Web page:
It wasn’t long ago that the FCC finally announced what American consumers nationwide wanted to hear: Internet was being re-classified and net neutrality is coming in. At least, that’s the plan. Once classed as a utility under Title II, internet – both mobile and fixed line – will be open and competitive and big corporations won’t be able to pay ISPs a premium for access to “fast lanes”. A new law could impact any internet service provider, and naturally, T-Mobile is one of those.
When Music Freedom was launched, many commenters and bloggers saw the offering of free music streaming as being in opposition to the net neutrality principle. By choosing not to count specific internet services against data allowances, many saw that as a way of choosing some services as better than others. So, there was a worry that any passing of this new law would mean no more Music Freedom for T-Mobile customers.
Thankfully, T-Mobile doesn’t think it will be an issue.
In yesterday’s earnings call, T-Mobile’s CEO stated that – as they understand the ruling – it shouldn’t have any impact on Music Freedom at all. “From what we understand, we’re comfortable,” Legere said. “If passed as we understand it, it would have no effect on Music Freedom.” In an interview with WSJ, Mike Sievert – the newly promoted COO – spoke very much along those same lines.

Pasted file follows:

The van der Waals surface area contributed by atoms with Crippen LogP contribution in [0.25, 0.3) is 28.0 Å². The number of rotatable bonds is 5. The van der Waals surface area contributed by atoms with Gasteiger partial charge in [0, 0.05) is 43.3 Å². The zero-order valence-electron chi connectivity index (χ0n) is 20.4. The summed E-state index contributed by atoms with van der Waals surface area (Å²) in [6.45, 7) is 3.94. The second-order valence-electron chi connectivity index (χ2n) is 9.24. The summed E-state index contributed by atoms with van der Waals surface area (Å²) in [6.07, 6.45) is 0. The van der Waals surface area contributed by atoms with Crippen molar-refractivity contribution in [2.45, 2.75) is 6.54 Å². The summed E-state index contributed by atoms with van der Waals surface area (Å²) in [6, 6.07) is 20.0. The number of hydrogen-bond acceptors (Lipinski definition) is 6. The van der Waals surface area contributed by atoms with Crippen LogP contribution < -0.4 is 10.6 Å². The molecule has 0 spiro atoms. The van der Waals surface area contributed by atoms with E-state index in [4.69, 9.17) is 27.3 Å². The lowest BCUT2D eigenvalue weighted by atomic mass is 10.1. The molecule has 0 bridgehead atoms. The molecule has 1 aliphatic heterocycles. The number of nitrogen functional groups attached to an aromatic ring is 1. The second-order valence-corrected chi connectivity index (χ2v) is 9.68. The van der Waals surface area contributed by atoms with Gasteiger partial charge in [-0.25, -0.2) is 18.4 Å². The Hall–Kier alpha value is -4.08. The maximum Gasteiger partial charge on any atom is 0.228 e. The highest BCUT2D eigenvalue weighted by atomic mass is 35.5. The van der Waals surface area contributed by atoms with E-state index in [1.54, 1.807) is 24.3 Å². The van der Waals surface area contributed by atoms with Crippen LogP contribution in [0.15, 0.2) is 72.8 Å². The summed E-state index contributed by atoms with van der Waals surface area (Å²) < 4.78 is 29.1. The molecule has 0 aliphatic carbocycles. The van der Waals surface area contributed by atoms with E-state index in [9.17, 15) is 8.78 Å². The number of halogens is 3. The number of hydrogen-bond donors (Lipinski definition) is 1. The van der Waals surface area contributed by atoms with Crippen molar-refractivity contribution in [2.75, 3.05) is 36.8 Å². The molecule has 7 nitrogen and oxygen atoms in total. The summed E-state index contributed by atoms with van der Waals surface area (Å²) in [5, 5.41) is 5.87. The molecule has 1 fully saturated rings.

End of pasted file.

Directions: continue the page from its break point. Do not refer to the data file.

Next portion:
“There is nothing in there that gives us deep concern about our ability to continue executing our strategy,” Mr. Sievert said in an interview Thursday. Still, he said the reclassification isn’t the most desirable approach.
If the music streaming companies were paying T-Mobile to allow them faster speeds and a better connection than other services, that would be another matter entirely.
The FCC will vote on the net neutrality proposal next week, on February 26th, and it’s expected that the bill will pass. But it won’t pass without opposition. You can be sure that the big, controlling internet companies will kick against it fiercely as they see lucrative revenue streams shut off.
T-Mobile’s executives haven’t exactly given their full support to the reclassification. But at the same time, they don’t seem strongly opposed either. Legere has stated more than once that he wants to see an open and fair internet. Just without all the legal restrictions added by the Title II changes.